[R] fundamental guide to use of numerical optimizers?

Greg Snow Greg.Snow at imail.org
Thu Dec 15 19:05:48 CET 2011

This really depends on more than just the optimizer, a lot can depend on what the data looks like and what question is being asked.  In bootstrapping it is possible to get bootstrap samples for which there is no unique correct answer to converge to, for example if there is a category where there ends up being no data due to the bootstrap but you still want to estimate a parameter for that category then there are an infinite number of possible answers that are all equal in the likelihood so there will be a lack of convergence on that parameter.  A stratified bootstrap or semi-parametric bootstrap can be used to avoid this problem (but may change the assumptions being made as well), or you can just throw out all those samples that don't have a full answer (which could be what your presenter did).

Gregory (Greg) L. Snow Ph.D.
Statistical Data Center
Intermountain Healthcare
greg.snow at imail.org

> -----Original Message-----
> From: r-help-bounces at r-project.org [mailto:r-help-bounces at r-
> project.org] On Behalf Of Paul Johnson
> Sent: Thursday, December 15, 2011 9:38 AM
> To: R-help
> Subject: [R] fundamental guide to use of numerical optimizers?
> I was in a presentation of optimizations fitted with both MPlus and
> SAS yesterday.  In a batch of 1000 bootstrap samples, between 300 and
> 400 of the estimations did not converge.  The authors spoke as if this
> were the ordinary cost of doing business, and pointed to some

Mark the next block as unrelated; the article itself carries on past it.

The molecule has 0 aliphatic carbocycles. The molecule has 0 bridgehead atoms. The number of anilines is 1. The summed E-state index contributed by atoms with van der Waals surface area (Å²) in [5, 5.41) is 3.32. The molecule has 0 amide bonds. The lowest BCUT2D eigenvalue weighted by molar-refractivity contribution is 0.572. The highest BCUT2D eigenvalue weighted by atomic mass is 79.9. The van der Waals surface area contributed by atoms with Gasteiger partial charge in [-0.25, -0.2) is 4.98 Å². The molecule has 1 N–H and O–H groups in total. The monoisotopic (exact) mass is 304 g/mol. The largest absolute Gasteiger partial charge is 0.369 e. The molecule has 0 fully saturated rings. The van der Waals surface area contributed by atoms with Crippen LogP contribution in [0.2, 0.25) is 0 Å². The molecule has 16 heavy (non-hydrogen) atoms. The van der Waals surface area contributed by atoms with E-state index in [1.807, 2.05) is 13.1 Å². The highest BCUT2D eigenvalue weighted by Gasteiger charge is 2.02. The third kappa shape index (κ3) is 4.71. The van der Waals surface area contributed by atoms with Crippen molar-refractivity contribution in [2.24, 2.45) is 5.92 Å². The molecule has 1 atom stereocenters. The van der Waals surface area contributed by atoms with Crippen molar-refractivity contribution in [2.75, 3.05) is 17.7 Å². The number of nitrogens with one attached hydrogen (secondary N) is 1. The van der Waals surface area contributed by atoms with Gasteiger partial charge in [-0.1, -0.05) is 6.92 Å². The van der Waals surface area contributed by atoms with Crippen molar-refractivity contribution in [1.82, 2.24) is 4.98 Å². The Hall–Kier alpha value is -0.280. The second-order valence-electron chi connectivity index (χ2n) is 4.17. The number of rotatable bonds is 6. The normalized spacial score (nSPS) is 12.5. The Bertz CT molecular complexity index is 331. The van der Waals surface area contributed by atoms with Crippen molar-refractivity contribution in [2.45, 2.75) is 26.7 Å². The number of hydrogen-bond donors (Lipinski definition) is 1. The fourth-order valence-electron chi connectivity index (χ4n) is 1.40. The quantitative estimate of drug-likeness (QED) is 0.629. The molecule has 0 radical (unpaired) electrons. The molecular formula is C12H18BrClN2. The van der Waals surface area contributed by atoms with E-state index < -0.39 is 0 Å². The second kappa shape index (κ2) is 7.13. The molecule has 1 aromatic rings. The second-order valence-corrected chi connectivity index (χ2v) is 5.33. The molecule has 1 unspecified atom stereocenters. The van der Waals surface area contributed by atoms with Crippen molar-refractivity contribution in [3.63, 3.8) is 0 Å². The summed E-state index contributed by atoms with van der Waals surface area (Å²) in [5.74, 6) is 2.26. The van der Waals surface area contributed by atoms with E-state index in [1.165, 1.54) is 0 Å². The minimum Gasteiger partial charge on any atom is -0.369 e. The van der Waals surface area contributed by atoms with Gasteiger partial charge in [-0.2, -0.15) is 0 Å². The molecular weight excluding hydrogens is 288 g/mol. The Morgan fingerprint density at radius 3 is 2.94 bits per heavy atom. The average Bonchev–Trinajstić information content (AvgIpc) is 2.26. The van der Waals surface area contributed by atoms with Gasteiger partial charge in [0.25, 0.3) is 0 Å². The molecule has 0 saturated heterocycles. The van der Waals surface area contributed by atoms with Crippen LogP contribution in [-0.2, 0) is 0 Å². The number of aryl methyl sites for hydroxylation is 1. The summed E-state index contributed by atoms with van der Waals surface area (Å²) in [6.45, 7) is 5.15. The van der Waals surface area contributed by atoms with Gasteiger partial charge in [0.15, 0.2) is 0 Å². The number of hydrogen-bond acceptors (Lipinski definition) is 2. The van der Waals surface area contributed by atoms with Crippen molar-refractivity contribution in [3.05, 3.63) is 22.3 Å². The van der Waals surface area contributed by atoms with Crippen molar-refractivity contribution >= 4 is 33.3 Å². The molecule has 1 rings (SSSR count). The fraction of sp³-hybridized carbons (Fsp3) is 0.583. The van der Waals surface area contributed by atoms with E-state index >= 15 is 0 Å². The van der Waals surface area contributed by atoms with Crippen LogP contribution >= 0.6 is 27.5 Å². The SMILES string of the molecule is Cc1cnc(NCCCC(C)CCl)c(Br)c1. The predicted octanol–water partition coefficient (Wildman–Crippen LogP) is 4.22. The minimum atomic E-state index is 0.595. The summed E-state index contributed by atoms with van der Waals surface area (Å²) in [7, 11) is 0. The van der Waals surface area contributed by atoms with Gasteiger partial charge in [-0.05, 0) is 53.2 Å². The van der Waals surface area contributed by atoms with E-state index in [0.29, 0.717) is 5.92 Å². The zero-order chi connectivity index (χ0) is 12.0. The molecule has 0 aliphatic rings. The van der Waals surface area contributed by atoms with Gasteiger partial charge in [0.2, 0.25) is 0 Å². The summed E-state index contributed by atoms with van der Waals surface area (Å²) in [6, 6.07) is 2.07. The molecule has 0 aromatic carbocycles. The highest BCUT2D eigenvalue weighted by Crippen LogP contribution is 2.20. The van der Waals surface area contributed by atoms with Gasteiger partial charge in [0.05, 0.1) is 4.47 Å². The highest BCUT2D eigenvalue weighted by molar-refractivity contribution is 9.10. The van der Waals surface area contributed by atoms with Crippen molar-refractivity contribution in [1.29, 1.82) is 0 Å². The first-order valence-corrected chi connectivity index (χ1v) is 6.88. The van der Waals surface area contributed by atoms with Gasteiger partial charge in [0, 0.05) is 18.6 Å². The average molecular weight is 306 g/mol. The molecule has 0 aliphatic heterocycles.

> publications in which the nonconvergence rate was as high or higher.
> I just don't believe that's right, and if some problem is posed so
> that the estimate is not obtained in such a large sample of
> applications, it either means the problem is badly asked or badly
> answered.  But I've got no traction unless I can actually do
> better....
> Perhaps I can use this opportunity to learn about R functions like
> optim, or perhaps maxLik.
> >From reading r-help, it seems to me there are some basic tips for
> optimization, such as:
> 1. It is wise to scale the data so that all columns have the same
> range before running an optimizer.
> 2. With estimates of variance parameters, don't try to estimate sigma
> directly, instead estimate log(sigma) because that puts the domain of
> the solution onto the real number line.
> 3 With estimates of proportions, estimate instead the logit, for the
> same reason.
> Are these mistaken generalizations?  Are there other tips that
> everybody ought to know?
> I understand this is a vague question, perhaps the answers are just in
> the folklore. But if somebody has written them out, I would be glad to
> know.
> --
> Paul E. Johnson
> Professor, Political Science
> 1541 Lilac Lane, Room 504
> University of Kansas
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